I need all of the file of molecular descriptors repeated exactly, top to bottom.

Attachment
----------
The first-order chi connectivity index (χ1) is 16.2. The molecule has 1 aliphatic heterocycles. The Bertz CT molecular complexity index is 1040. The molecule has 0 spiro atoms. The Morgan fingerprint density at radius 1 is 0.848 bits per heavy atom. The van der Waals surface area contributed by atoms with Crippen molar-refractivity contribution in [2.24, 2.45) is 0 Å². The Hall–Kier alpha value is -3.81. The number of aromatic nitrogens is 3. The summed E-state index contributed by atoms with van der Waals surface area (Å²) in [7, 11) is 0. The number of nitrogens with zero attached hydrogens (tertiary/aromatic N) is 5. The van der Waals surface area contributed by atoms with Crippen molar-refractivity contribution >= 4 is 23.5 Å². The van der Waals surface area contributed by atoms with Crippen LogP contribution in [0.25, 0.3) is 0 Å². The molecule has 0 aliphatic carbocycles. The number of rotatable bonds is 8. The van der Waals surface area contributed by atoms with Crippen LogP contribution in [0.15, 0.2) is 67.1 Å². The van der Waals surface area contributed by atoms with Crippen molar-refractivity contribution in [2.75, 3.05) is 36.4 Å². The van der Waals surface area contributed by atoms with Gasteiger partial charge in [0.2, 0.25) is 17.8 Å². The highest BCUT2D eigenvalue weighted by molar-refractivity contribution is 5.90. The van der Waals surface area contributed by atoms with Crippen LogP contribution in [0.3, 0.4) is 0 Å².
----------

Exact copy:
The first-order chi connectivity index (χ1) is 16.2. The molecule has 1 aliphatic heterocycles. The Bertz CT molecular complexity index is 1040. The molecule has 0 spiro atoms. The Morgan fingerprint density at radius 1 is 0.848 bits per heavy atom. The van der Waals surface area contributed by atoms with Crippen molar-refractivity contribution in [2.24, 2.45) is 0 Å². The Hall–Kier alpha value is -3.81. The number of aromatic nitrogens is 3. The summed E-state index contributed by atoms with van der Waals surface area (Å²) in [7, 11) is 0. The number of nitrogens with zero attached hydrogens (tertiary/aromatic N) is 5. The van der Waals surface area contributed by atoms with Crippen molar-refractivity contribution >= 4 is 23.5 Å². The van der Waals surface area contributed by atoms with Crippen LogP contribution in [0.25, 0.3) is 0 Å². The molecule has 0 aliphatic carbocycles. The number of rotatable bonds is 8. The van der Waals surface area contributed by atoms with Crippen LogP contribution in [0.15, 0.2) is 67.1 Å². The van der Waals surface area contributed by atoms with Crippen molar-refractivity contribution in [2.75, 3.05) is 36.4 Å². The van der Waals surface area contributed by atoms with Gasteiger partial charge in [0.2, 0.25) is 17.8 Å². The highest BCUT2D eigenvalue weighted by molar-refractivity contribution is 5.90. The van der Waals surface area contributed by atoms with Crippen LogP contribution in [0.3, 0.4) is 0 Å².